Have you ever wondered why eye creams are usually more costly than, say, a toner, and sometimes even moisturiser and serum? This discussion came up while I was in Phuket with other journalists and the Elizabeth Arden team for the presentation of the new Prevage products that will be launched in November 2013.
Elizabeth Arden’s regional training manager, Angeline Lim-de Silva says that the technology required to make an effective eye cream is actually more challenging than creating other products because the skin around our eye area is very different from that of the rest of our face.
First, the skin around our eyes is the thinnest on our face. On top of this, the eye area also has the most number of pores. These two qualities means that this delicate area requires a product that is lightweight, absorbs quickly and isn’t too rich or greasy to take great care of it.
Although it’s probably the most delicate area on your face. And yes, it’s probably the most overworked part on your face too! This high volume of movement means that the area also tends to be where signs of ageing first appear.
I guess this is why, when it comes to the question of splurge or stint, I’d definitely invest in an eye cream that is backed by sound technology and delivers great results.
What’s really interesting about the new Elizabeth Arden Prevage Anti-aging + Intensive Repair Eye Serum (SGD215) is that it contains Idebenone as its star ingredient, an ingredient I have a lot of trust in, because if you spend some time doing some research on this ingredient, you’ll realise that it is indeed a very potent antioxidant. At the same time, I was told that the Prevage range is of pharmaceutical grade. In other words, Prevage products used to be prescribed by cosmetics doctors to their clients.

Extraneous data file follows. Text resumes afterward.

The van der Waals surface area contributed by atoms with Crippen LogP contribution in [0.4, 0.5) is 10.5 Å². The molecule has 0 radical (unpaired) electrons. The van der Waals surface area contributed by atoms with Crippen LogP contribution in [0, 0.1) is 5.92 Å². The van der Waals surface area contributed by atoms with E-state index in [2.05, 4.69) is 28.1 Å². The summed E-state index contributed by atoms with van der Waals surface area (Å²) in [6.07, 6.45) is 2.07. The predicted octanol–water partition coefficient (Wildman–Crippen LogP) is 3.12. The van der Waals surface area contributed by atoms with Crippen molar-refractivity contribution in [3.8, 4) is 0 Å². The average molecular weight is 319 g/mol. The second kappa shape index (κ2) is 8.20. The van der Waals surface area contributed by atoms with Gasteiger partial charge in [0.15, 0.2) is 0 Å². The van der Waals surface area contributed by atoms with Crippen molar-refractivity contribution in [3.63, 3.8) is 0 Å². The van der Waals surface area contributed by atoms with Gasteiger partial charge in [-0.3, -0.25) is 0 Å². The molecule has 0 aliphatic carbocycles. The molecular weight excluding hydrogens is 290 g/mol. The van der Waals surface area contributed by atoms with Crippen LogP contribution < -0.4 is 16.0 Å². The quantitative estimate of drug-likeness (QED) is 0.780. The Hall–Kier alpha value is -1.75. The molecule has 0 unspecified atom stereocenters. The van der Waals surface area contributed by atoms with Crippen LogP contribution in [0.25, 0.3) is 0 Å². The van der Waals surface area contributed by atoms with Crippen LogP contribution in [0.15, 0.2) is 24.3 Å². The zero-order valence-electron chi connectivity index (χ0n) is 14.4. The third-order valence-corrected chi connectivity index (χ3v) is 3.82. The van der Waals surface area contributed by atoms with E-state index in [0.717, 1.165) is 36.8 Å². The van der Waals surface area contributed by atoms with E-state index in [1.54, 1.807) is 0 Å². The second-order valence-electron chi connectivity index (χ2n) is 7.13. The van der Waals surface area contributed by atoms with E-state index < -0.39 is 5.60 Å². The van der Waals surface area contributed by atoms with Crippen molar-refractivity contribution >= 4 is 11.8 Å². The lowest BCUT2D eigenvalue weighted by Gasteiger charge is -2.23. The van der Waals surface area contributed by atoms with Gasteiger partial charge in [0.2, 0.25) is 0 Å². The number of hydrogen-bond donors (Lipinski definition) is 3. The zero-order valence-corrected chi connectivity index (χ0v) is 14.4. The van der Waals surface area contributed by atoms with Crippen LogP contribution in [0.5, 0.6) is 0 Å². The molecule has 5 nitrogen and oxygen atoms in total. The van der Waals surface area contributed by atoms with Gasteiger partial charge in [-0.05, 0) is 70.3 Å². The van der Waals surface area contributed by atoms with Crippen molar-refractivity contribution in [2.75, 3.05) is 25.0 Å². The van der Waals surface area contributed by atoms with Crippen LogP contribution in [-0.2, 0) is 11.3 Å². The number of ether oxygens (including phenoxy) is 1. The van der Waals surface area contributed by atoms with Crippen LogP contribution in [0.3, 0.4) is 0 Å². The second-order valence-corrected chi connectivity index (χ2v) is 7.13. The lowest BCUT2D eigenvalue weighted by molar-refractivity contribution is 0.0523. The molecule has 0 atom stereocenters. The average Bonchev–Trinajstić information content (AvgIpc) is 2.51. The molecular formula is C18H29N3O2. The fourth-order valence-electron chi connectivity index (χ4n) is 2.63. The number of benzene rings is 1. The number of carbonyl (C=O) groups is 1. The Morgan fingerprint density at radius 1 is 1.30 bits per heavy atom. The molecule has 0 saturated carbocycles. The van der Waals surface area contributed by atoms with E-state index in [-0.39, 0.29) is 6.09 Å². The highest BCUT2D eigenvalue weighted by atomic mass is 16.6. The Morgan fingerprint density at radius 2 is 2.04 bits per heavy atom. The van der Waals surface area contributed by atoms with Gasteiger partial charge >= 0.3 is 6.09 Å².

Another interesting thing about this new eye serum is that besides targeting at undereye issues such as dark eye circles, fine lines and puffiness, it is best known for targeting at crepey upper eyelids. While doing makeup for my 50-something-year-old mum, I noticed that this is actually a key concern of hers. While she also has some crow’s feet and fine lines around her eyes, it is the crepey upper eyelids that make her look more tired, and make her eyes look smaller than they used to be. Also, the problematic eyelids also mean that it’s harder for me to use eyeshadow on her.
Finally, I read on a latest study that finds that men (and women) first look out for beautiful eyes as an indication of attractiveness in the opposite gender. This study probably crushed the stereotype that men are most concerned with cleavage. And it probably also open our eyes (pun unintended) to how we should be giving our eyes even more tender, loving care, especially when it comes to our skincare regime.